Wisconsin Tornado Leaves Trail of Destruction

Wisconsin is not known for its tornadoes, but on February 8, 2024, the state experienced a rare weather event. The National Weather Service confirmed the first-ever tornado in February just south of Madison. This was the first tornado ever for the state of Wisconsin during the month since records have been kept, according to the Milwaukee Journal Sentinel.

There was some damage in the region from the tornado, including fallen trees and electrical wires. On that day, a tornado warning was issued by the National Weather Service for a portion of Jefferson County. At 6:00 p.m., the tornado was reported close to the boundary between Rock County and Dane County, west of the city of Edgerton. Locals reported seeing hail, strong lightning, and gloomy skies. Thankfully, there were no reported injuries; but, the tornado serves as a reminder of how erratic weather patterns can be.

Although Wisconsin is not normally considered to be in “Tornado Alley,” the state has had tornadoes in the past. A tornado that struck the northeastern region of the state in August 2018 damaged both homes and businesses. With speeds as high as 120 miles per hour, the tornado was rated as an EF2. Despite the rarity of tornadoes in Wisconsin, it is crucial that locals understand the dangers and take protective measures when severe weather is predicted.

Wisconsin Tornado Historical Account

With the first tornado ever observed in Wisconsin occurring in 1844, the state has a lengthy history of tornadoes. There have been multiple tornadoes in the state since then, all of differing intensity that have caused property damage and fatalities.

Notable Tornado Events

The 1996 tornado that struck Oakfield, Wisconsin, was one of the most devastating ever recorded. With gusts as high as 260 mph, this F5 tornado seriously damaged the village of Oakfield and left 12 people injured. One person died as a result of the tornado. There are just two F5 tornadoes known to have occurred in Wisconsin.
The 2005 Stoughton tornado outbreak was another noteworthy tornado event in Wisconsin. Several tornadoes, including an F3 tornado that struck the town of Stoughton, were spawned by this outbreak in southern Wisconsin. Numerous homes and businesses were destroyed in the town as a result of the tornado’s significant damage.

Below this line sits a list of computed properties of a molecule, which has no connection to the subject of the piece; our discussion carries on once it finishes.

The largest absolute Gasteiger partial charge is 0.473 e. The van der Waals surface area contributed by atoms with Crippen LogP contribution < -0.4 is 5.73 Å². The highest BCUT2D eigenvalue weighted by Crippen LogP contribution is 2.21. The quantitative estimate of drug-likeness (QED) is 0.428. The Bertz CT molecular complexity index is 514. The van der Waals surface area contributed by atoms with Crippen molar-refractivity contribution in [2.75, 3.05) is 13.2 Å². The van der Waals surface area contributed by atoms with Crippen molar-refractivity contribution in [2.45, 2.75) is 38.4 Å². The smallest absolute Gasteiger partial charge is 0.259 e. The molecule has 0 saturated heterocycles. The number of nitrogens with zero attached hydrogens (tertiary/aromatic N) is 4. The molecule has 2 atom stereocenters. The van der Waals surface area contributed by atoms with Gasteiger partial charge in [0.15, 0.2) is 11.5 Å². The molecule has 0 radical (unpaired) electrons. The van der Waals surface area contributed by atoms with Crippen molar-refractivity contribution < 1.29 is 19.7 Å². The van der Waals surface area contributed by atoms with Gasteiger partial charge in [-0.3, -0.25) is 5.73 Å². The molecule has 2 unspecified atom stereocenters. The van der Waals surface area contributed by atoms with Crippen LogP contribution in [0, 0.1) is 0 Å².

Tornado Season Patterns

Tornadoes in Wisconsin typically occur between April and September, with the peak season being in June and July. The state experiences an average of 23 tornadoes per year, with the majority of them being EF0 or EF1 tornadoes. However, as evidenced by the recent February 2024 tornado, tornadoes can occur outside of the typical tornado season.

In order to be prepared for tornadoes, residents in Wisconsin must have a plan in place and be aware of the weather. To keep residents safe and informed during severe weather, the National Weather Service issues tornado watches and warnings.

Safety and Preparedness for Tornadoes

In only a few seconds, a tornado can strike and do enormous damage. To safeguard yourself and your loved ones, it is crucial to have a safety plan in place. Here are a few pointers for creating a safety plan and surviving a tornado.

Building a Safety Plan

The first step in building a safety plan is to identify a safe place in your home where you can take shelter during a tornado. Ideally, this should be a basement or storm cellar. If you do not have access to a basement or storm cellar, choose an interior room on the lowest level of your home, away from windows.

Once you have identified a safe place, make sure everyone in your household knows where it is and how to get there quickly. Consider conducting tornado drills with your family to practice what to do in the event of a tornado.

It is also a good idea to put together an emergency kit that includes essential items such as water, non-perishable food, a first aid kit, and a flashlight. Keep this kit in your designated safe place so that it is readily available in case of an emergency.

Community Warning Systems

In addition to having a safety plan in place, it is also important to stay informed about tornado warnings in your area. Many communities have warning systems in place, such as sirens or text alerts, to notify residents of impending severe weather.

Make sure you are aware of the warning system in your community and how to access it. Consider signing up for text alerts or downloading a weather app that provides real-time updates on severe weather in your area.

If you hear a tornado warning or see a tornado approaching, take immediate action to protect yourself and your loved ones. Move to your designated safe place and stay there until the danger has passed. Remember, tornadoes can be unpredictable, so it is better to err on the side of caution and stay in your safe place until you are certain it is safe to come out.

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